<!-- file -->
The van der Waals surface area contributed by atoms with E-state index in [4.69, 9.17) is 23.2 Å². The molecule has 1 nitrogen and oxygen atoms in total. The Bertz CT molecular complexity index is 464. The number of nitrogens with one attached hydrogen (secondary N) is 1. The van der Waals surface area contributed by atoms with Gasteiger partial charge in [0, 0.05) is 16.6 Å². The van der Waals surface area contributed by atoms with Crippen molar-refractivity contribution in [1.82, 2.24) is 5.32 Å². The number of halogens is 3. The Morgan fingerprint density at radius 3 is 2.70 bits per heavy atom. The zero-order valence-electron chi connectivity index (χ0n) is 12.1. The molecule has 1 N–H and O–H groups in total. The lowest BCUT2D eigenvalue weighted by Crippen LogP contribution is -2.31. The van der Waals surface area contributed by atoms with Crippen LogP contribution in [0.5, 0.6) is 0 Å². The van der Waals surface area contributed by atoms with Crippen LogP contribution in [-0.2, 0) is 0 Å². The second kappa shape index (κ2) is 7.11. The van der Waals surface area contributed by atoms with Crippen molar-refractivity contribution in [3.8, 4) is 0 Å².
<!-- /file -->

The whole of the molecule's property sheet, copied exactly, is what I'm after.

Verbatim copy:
The van der Waals surface area contributed by atoms with E-state index in [4.69, 9.17) is 23.2 Å². The molecule has 1 nitrogen and oxygen atoms in total. The Bertz CT molecular complexity index is 464. The number of nitrogens with one attached hydrogen (secondary N) is 1. The van der Waals surface area contributed by atoms with Gasteiger partial charge in [0, 0.05) is 16.6 Å². The van der Waals surface area contributed by atoms with Crippen molar-refractivity contribution in [1.82, 2.24) is 5.32 Å². The number of halogens is 3. The Morgan fingerprint density at radius 3 is 2.70 bits per heavy atom. The zero-order valence-electron chi connectivity index (χ0n) is 12.1. The molecule has 1 N–H and O–H groups in total. The lowest BCUT2D eigenvalue weighted by Crippen LogP contribution is -2.31. The van der Waals surface area contributed by atoms with Crippen LogP contribution in [0.5, 0.6) is 0 Å². The van der Waals surface area contributed by atoms with Crippen LogP contribution in [-0.2, 0) is 0 Å². The second kappa shape index (κ2) is 7.11. The van der Waals surface area contributed by atoms with Crippen molar-refractivity contribution in [3.8, 4) is 0 Å².